Had a great game of Sharp Practice yesterday. I umpired and played the late arriving French Cavalry while Mark played the East Southhamstershires. Jim played the naval landing party and Dan (of Foxhole Terrain fame) played the French Legere. We also had a new player, Cody, who took over Jim's Naval landing party when he had to leave.
Dan and Cody both had never played SP before. Cody observed for most of the game and took over when Jim had to leave. Both picked up the game very quickly. What was interesting was seeing the players choices with utilizing formations or not. At the start of the game, no one used formations. But both British players (Jim and Mark) then switched to line formations to engage the French. Dan used all of his big men separately to move individual groups forward and engage.
The naval gun only had a few rounds to fire and it put quite a pounding on the French troops. I attempted a modified rule to attempt to open the opportunity for friendly fire. It did not work. Back to the drawing board.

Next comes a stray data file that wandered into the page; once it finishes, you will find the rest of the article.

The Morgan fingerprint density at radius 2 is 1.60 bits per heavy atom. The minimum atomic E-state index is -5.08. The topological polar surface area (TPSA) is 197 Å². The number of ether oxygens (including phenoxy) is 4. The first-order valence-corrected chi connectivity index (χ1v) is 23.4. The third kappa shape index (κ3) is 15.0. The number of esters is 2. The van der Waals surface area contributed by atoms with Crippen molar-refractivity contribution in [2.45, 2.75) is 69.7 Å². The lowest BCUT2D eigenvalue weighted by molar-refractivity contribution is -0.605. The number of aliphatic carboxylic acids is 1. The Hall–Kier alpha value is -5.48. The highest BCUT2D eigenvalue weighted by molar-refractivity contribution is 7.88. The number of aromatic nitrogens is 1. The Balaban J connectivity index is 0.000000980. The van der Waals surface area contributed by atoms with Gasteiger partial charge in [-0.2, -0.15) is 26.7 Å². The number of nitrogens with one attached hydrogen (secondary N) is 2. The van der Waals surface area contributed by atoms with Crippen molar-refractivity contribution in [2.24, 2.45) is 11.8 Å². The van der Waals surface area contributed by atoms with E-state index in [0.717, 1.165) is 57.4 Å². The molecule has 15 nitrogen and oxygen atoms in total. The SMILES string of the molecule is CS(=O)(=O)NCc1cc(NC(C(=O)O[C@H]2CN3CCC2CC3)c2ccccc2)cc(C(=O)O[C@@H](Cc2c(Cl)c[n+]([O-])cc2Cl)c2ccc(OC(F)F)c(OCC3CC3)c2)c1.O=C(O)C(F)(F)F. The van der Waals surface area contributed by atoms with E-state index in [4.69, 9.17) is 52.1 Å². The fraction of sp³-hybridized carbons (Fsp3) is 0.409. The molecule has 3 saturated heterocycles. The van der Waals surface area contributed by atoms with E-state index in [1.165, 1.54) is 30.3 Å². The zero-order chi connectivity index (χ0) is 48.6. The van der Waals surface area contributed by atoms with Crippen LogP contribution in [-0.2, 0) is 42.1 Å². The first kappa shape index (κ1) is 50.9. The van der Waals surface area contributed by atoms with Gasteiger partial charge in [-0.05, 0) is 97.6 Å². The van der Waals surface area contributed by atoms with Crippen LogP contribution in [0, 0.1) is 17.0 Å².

The French troops that moved into the fields got stuck in the fields. With only a level 1 big man to motivate them, they did not make it much further. Those troops did not have much of an effect on the game.
Choosing to not use formations, the various french groups soaked up lots of shock.
The casualties mounted much quicker on the French as the individual big men were focused on engaging the enemy rather than removing shock. The British used the lesser big men to remove shock and allowed the men to fire on their senior officer's activation or on the Tiffin.
Unfortunately for French, by the time they attempted to form up, the damage was done. At least four groups of French were sent fleeing off table, two big men were badly wounded and another two (including the senior officer) was captured.
The French cavalry arrived too late to have a significant effect on the game. The best they could offer is to cover the infantry's retreat. All in all, it was an excellent game.
A big Thank You to Mark who remembered to bring a camera. All the pictures included here are his. I look forward to the continuing adventures of the East Southhamstershires.